On This Day
1217 – The Charter of the Forest is sealed at St Paul’s Cathedral, London by King Henry III, acting under the regency of William Marshall, 1st Earl of Pembroke which re-establishes for free men rights of access to the royal forest that had been eroded by William the Conqueror and his heirs.
The Charter of the Forest of 1217 (Latin: Carta Foresta) is a charter that re-established for free men rights of access to the royal forest that had been eroded by William the Conqueror and his heirs. Many of its provisions were in force for centuries afterwards. It was originally sealed in England by the young King Henry III, acting under the regency of William Marshall, 1st Earl of Pembroke. It was in many ways a companion document to Magna Carta. The Charter redressed some applications of the Anglo-Norman Forest Law that had been extended and abused by William Rufus.
Born On This Day
1900 – Ida Lou Anderson, American orator and professor, pioneer in the field of radio broadcasting (d. 1941)
Ida Lou Anderson (November 6, 1900 – September 16, 1941) was an American radio broadcaster and academic. A pioneer in the field of radio broadcasting, she was a professor at Washington State College in the 1920s and 1930s. One of Anderson’s earliest and most impressive students was Edward R. Murrow who went on to a legendary broadcasting career at CBS.
Ida Lou Anderson was born in the south in Morganton, Tennessee and moved to Washington state as a small child, settling with her family in Colfax, the Whitman County seat just a few miles from Pullman. She had polio as a child, resulting in serious physical handicaps. She took drama and speech lessons from her neighbor, Mrs. Roy LaFollette, a 1915 graduate of the University of California, who had majored in drama and who had performed often in campus productions. In a memorial publication commissioned by Murrow in 1941, LaFollette recalled the enormous natural oratory talents of the crippled young girl.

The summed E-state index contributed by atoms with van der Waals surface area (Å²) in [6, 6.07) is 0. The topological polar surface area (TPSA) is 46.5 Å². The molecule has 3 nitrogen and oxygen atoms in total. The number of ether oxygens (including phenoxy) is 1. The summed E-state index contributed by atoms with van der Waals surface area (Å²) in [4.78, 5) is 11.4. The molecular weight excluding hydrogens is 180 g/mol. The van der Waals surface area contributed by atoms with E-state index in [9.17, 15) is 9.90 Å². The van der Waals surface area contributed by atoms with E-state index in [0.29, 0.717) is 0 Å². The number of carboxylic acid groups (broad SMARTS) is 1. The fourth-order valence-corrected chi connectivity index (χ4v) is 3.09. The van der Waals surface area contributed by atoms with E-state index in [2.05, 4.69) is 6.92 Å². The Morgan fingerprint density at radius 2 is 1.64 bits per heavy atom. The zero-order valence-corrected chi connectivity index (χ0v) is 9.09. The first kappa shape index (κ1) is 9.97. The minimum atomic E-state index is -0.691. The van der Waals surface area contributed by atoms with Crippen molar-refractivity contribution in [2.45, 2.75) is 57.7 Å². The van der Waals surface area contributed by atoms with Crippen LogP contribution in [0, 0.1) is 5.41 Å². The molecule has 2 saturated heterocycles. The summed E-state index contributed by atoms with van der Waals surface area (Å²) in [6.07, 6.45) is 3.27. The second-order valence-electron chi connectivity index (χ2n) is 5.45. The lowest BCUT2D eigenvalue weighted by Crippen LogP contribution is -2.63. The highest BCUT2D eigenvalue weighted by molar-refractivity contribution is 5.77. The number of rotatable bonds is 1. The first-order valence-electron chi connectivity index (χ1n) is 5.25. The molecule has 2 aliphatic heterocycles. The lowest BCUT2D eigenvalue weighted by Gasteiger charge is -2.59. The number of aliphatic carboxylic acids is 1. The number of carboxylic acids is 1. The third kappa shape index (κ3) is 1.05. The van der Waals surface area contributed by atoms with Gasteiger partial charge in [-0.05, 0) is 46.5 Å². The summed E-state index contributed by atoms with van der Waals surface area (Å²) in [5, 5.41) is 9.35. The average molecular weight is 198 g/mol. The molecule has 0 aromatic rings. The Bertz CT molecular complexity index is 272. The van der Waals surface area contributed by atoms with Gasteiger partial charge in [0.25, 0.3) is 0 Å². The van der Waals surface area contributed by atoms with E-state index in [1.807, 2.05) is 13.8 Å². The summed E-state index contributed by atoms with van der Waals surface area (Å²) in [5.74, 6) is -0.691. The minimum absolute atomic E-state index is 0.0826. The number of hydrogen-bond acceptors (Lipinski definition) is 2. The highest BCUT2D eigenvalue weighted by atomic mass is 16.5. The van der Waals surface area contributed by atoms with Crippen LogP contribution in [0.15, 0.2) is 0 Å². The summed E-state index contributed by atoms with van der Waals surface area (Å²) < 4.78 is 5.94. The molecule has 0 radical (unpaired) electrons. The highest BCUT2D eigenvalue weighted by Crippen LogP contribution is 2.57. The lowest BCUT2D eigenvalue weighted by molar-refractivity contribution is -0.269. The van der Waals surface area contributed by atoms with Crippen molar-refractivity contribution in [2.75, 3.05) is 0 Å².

s a college student Anderson excelled in speech and drama classes and at the campus theater. In 1926, shortly after graduation, she became the college’s youngest and one of its most popular professors; she was also a broadcasting coach and radio station advisor. Anderson demanded, and received, maximum effort from her students. Edward Murrow was her prize pupil, the one she called her “masterpiece.” Murrow took 19 speech courses in his four years in Pullman. She helped him polish his radio technique with private lessons, introduced him to poetry and classical literature, and encouraged his wide reading and love of music. They spent hours conversing on literature, politics, and human nature, and he escorted her to dances and dramatic performances. Murrow later wrote to his fiancée Janet Brewster about Anderson (whom he sometimes referred to as the “other woman”): “She taught me to love good books, good music, gave me the only sense of values I have.”
Advisor to Murrow
“This is London” became a phrase familiar to the world as Murrow broadcast on CBS during the Nazi blitzkrieg of London during the early days of World War II. Anderson had suggested this opening phrase to him. It was also at her suggestion that Murrow made that half-second pause after the first word of the phrase: “This – is London.” During Murrow’s broadcasts she would sit in total silence in a dark room and later would wire him suggestions on how to improve his presentation.
Anderson was forced to retire from active teaching at a young age. She died of complications from polio in her early forties, but her influence continued long past her death. This I Believe, one of Murrow’s later broadcasts showed Anderson’s lasting impact.
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